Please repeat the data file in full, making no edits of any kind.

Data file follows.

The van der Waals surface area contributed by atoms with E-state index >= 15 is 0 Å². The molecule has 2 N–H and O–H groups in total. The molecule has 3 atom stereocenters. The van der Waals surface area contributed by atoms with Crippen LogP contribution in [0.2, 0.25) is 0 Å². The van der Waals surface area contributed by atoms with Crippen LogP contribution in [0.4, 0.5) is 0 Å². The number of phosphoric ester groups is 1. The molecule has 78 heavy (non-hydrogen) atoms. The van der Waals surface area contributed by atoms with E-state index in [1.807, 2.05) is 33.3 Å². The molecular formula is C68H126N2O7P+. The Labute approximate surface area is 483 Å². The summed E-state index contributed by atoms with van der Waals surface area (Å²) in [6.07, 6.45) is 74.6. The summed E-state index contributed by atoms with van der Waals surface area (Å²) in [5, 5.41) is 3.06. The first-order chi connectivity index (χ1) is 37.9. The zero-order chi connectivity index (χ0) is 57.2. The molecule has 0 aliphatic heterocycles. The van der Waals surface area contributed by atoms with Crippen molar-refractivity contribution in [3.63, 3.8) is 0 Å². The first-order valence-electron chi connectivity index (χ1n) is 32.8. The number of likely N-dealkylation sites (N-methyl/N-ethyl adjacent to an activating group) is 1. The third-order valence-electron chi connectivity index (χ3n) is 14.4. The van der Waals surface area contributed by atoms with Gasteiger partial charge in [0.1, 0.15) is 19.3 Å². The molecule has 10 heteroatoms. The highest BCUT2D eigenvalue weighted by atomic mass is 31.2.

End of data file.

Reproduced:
The van der Waals surface area contributed by atoms with E-state index >= 15 is 0 Å². The molecule has 2 N–H and O–H groups in total. The molecule has 3 atom stereocenters. The van der Waals surface area contributed by atoms with Crippen LogP contribution in [0.2, 0.25) is 0 Å². The van der Waals surface area contributed by atoms with Crippen LogP contribution in [0.4, 0.5) is 0 Å². The number of phosphoric ester groups is 1. The molecule has 78 heavy (non-hydrogen) atoms. The van der Waals surface area contributed by atoms with E-state index in [1.807, 2.05) is 33.3 Å². The molecular formula is C68H126N2O7P+. The Labute approximate surface area is 483 Å². The summed E-state index contributed by atoms with van der Waals surface area (Å²) in [6.07, 6.45) is 74.6. The summed E-state index contributed by atoms with van der Waals surface area (Å²) in [5, 5.41) is 3.06. The first-order chi connectivity index (χ1) is 37.9. The zero-order chi connectivity index (χ0) is 57.2. The molecule has 0 aliphatic heterocycles. The van der Waals surface area contributed by atoms with Crippen molar-refractivity contribution in [3.63, 3.8) is 0 Å². The first-order valence-electron chi connectivity index (χ1n) is 32.8. The number of likely N-dealkylation sites (N-methyl/N-ethyl adjacent to an activating group) is 1. The third-order valence-electron chi connectivity index (χ3n) is 14.4. The van der Waals surface area contributed by atoms with Gasteiger partial charge in [0.1, 0.15) is 19.3 Å². The molecule has 10 heteroatoms. The highest BCUT2D eigenvalue weighted by atomic mass is 31.2.